The heterochromatic chromosome caps in great apes impact telomere metabolism.

Novo C, Arnoult N, Bordes WY, Castro-Vega L, Gibaud A, Dutrillaux B, Bacchetti S, Londoño-Vallejo A - Nucleic Acids Res. (2013)

TERRA accumulates in metaphases of siXRN2-treated gorilla cells. Q-FISH analyses show an accumulation of extrachromosomal telomeric signals (A) and an increase in the mean intensity of total telomere signals (B) revealed by the C-rich probe in siXRN2-treated cells. This increase is eliminated by an RNase treatment of the slides, indicating that this increase is due to TERRA accumulation. Numbers above bars indicate P-values (student t-test). On the other hand, the Q-FISH analyses also revealed the presence of telomeric doublets (sister chromatids bearing two telomeric signals, yellow arrows) in control cells, as well as in siXRN2-treated cells (C). In the latter, however, doublets were significantly more abundant, suggesting that many of these doublets were the consequence of TERRA accumulation (D). This conclusion is also supported by the fact that an RNase I treatment of the slides leads to a significant reduction of the doublets (D). At least 600 chromosomes were considered per condition. Numbers above bars indicate P-values (student t-test). N.S., no significant difference.
© Copyright Policy - creative-commons
Related In: Results  -  Collection

License
Show All Figures
getmorefigures.php?uid=PMC3643582&req=5

gkt169-F5: TERRA accumulates in metaphases of siXRN2-treated gorilla cells. Q-FISH analyses show an accumulation of extrachromosomal telomeric signals (A) and an increase in the mean intensity of total telomere signals (B) revealed by the C-rich probe in siXRN2-treated cells. This increase is eliminated by an RNase treatment of the slides, indicating that this increase is due to TERRA accumulation. Numbers above bars indicate P-values (student t-test). On the other hand, the Q-FISH analyses also revealed the presence of telomeric doublets (sister chromatids bearing two telomeric signals, yellow arrows) in control cells, as well as in siXRN2-treated cells (C). In the latter, however, doublets were significantly more abundant, suggesting that many of these doublets were the consequence of TERRA accumulation (D). This conclusion is also supported by the fact that an RNase I treatment of the slides leads to a significant reduction of the doublets (D). At least 600 chromosomes were considered per condition. Numbers above bars indicate P-values (student t-test). N.S., no significant difference.
Mentions: It has been shown in the budding yeast that the RNA exonuclease Rat1P controls the levels of yeast TERRA by inducing its degradation (32). Although the role of the Rat1P-homologue XRN2 (5′–3′ exoribonuclease 2) in controlling TERRA levels remains to be demonstrated in higher primates, we tested whether XRN2 was involved in TERRA regulation in gorilla cells. Using an siRNA approach, we achieved a partial expression knockdown of the gorilla XRN2 gene (60% as determined by RT–PCR, Figure 4A) after 48 h of treatment. Strikingly, this decrease in the expression of XRN2 was associated with an increase in the detection of TERRA molecules by northern blot (Figure 4B). Remarkably, an increase in extrachromosomal TERRA molecules was also detected during mitosis, leading to a significant increase in the total fluorescence intensity associated with metaphases from cells treated with siXRN2 when compared with cells treated with an irrelevant siRNA (Figure 5A and B). This increase completely disappeared when metaphase preparations were treated with RNase (Figure 5A and B). Although most TERRA seemed to accumulate extrachromosomally, it is possible that TERRA also accumulated in association with chromosome ends, as suggested both by the fact that the proportion of sister chromatids bearing telomeric doublets was increased in siXRN2-treated cells and by the fact that this increase was lost on RNase treatment (Figure 5C and D). At the same time, as there was not detectable difference in the overall intensity of telomeres after RNase treatment (Figure 5D), telomere replication was likely not affected.Figure 4.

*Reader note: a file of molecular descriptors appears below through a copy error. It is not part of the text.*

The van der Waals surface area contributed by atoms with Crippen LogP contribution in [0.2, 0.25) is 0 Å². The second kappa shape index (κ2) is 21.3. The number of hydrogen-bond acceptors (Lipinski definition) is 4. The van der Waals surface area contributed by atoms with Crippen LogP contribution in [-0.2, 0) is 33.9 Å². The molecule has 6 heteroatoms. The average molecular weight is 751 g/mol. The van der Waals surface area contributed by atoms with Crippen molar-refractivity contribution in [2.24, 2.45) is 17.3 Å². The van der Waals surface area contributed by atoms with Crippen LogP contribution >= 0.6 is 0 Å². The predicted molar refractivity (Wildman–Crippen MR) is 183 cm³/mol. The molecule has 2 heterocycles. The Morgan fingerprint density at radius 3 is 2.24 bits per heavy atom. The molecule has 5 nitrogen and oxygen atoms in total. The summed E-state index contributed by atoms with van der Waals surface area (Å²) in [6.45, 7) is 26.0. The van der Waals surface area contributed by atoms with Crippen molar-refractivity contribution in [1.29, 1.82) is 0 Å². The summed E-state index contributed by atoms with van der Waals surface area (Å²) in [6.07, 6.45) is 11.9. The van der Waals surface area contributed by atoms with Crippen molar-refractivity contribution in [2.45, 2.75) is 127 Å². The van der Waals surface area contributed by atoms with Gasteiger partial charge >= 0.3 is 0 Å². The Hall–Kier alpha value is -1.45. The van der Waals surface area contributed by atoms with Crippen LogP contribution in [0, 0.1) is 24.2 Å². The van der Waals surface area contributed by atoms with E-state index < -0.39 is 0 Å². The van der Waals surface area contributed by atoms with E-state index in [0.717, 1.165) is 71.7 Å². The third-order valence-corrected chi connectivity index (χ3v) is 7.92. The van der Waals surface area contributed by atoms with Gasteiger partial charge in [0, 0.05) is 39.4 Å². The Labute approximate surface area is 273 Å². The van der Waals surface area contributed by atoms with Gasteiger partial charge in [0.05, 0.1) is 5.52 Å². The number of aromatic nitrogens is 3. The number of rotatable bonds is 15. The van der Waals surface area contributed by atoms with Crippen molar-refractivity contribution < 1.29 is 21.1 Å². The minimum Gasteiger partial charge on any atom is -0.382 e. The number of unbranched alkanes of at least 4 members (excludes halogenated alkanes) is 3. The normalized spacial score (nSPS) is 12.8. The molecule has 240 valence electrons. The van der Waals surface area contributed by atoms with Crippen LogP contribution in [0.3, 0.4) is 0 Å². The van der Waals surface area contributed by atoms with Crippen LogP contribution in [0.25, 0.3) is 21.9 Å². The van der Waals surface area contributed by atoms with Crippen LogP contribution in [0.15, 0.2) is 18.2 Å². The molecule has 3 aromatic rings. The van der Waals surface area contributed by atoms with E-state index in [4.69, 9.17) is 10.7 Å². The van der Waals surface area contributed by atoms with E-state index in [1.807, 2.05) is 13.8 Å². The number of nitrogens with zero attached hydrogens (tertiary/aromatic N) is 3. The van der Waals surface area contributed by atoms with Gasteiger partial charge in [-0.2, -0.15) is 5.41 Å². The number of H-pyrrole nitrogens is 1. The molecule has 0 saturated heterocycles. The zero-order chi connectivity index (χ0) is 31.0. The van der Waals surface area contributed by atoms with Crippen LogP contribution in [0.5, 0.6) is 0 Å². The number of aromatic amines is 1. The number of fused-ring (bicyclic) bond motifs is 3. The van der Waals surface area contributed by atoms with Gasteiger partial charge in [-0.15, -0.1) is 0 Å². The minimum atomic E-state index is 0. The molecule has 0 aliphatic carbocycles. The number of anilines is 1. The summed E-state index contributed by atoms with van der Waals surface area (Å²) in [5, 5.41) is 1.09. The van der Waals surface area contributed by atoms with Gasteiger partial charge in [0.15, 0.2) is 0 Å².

Bottom Line: In contrast with the limited sequence divergence accumulated after separation of higher primate lineages, marked cytogenetic variation has been associated with the genome evolution in these species.Studying the impact of such structural variations on defined molecular processes can provide valuable insights on how genome structural organization contributes to organismal evolution.In gorilla, on the other hand, a proportion of the subtelomeric heterochromatic caps present in most chromosome arms are associated with large blocks of telomere-like sequences that follow a replication program different from that of bona fide telomeres.

View Article: PubMed Central - PubMed

Affiliation: Telomeres and Cancer laboratory, 'Equipe Labellisée Ligue contre le Cancer', UMR3244, Institut Curie, 26 rue d'Ulm, 75248 Paris, France.

ABSTRACT
In contrast with the limited sequence divergence accumulated after separation of higher primate lineages, marked cytogenetic variation has been associated with the genome evolution in these species. Studying the impact of such structural variations on defined molecular processes can provide valuable insights on how genome structural organization contributes to organismal evolution. Here, we show that telomeres on chromosome arms carrying subtelomeric heterochromatic caps in the chimpanzee, which are completely absent in humans, replicate later than telomeres on chromosome arms without caps. In gorilla, on the other hand, a proportion of the subtelomeric heterochromatic caps present in most chromosome arms are associated with large blocks of telomere-like sequences that follow a replication program different from that of bona fide telomeres. Strikingly, telomere-containing RNA accumulates extrachromosomally in gorilla mitotic cells, suggesting that at least some aspects of telomere-containing RNA biogenesis have diverged in gorilla, perhaps in concert with the evolution of heterochromatic caps in this species.

Show MeSH
Related in: MedlinePlus